This seminar featured four renowned plant breeders, who spoke about their research and work in creating the perfect plant.
How do plant breeders create the perfect plant? How do they start with a purple plant with purple flowers that blooms in the winter, and create a new one with yellow flowers, which will create color contrast with the leaves, that will bloom in the summer when people can enjoy it in their garden?
By singling out traits in individual specimens and breeding them, plant breeders seek to create progeny with more impactful color, greater heat/cold tolerance to a wider range of zones, and other desirable characteristics.
In his presentation, “From Genes to Cool Plants,” Ryan N. Contreras of Oregon State University, said, “What we want is the perfect plant that has all the perfect traits.”
Contreras explained how genes are inherited, which determines what traits he looks for when developing “cool” plants:
– low heritability traits include characteristics such as plant height and yield, which have gradients of expression.
– high heritability traits include fruit and flower color, which are easier to select for breeders.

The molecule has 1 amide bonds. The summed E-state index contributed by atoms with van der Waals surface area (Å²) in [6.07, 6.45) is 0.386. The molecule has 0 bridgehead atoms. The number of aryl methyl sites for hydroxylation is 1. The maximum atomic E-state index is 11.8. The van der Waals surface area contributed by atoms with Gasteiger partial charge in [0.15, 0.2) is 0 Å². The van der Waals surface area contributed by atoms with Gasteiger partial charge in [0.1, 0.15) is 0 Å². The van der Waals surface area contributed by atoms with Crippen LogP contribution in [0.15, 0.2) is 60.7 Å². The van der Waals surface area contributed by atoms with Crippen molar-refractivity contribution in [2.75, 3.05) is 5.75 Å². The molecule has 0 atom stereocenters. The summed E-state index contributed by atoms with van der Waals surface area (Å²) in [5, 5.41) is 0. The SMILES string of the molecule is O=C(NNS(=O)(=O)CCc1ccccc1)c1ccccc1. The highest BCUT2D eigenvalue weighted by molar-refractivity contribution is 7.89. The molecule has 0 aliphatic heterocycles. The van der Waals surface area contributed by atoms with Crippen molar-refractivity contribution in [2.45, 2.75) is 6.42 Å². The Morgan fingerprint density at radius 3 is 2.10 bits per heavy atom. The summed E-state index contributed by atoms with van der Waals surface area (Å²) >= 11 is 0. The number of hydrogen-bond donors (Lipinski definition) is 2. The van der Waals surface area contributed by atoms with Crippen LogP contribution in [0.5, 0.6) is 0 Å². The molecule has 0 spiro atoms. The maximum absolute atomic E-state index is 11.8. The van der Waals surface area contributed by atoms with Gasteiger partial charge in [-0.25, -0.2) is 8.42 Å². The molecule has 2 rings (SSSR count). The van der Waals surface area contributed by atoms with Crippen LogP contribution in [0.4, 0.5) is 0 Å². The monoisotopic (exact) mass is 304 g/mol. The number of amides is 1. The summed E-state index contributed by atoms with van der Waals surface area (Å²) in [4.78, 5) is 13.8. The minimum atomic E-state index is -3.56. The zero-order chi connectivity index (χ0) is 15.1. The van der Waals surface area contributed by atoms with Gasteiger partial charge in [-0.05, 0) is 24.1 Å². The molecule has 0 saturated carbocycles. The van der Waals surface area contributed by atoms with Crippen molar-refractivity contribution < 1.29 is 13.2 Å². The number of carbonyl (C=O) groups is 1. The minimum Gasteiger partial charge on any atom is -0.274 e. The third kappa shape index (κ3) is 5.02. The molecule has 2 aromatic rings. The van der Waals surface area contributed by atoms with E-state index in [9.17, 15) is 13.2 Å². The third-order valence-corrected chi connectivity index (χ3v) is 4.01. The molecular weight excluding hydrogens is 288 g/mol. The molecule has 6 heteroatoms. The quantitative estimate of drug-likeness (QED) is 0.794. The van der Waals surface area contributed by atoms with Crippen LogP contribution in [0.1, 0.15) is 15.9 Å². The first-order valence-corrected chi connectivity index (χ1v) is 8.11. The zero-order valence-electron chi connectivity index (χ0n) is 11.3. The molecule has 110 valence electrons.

Using the example of Katsuratree, Contreras explained the previously non-existent red weeper was created, as well as his work with Hibiscus syriacus (see his article in the August issue of Digger magazine).
Thomas Ranney of North Carolina State University was next up with his presentation, “Dreaming Up Plants.”
Ranney finds inspiration in the wild, native plants found in his home state’s Smoky Mountain range, such as Hydrangea arborescens. This plant species has naturally hybridized over millennia, but not with much variety, which makes it a strong genetic specimen to create new, more dynamic progeny.
Stan Hokanson of the University of Minnesota spoke on “Woody Plant Breeding: It’s Not About Cold Hardiness.”
“Everybody and their brother are creating new plants these days,” Hokanson said. “So I thought, ‘What can I do? How am I uniquely positioned to add to the field of plant breeding?’ “
Hokanson chose to tackle some of the tougher traits, cold hardiness of azaleas (an important trait in Minnesota, where minus 30 F is very common), and conservation of endangered native species, specifically Tsuga canadensis.
John Ruter, Allan Armitage professor of horticulture at the University of Georgia, talked about his work with creating more cold-hardy Agapanthus and improving the form and color of Hibiscus during his talk, “Breeding Herbaceous Ornamentals: Finding One’s Softer Side.”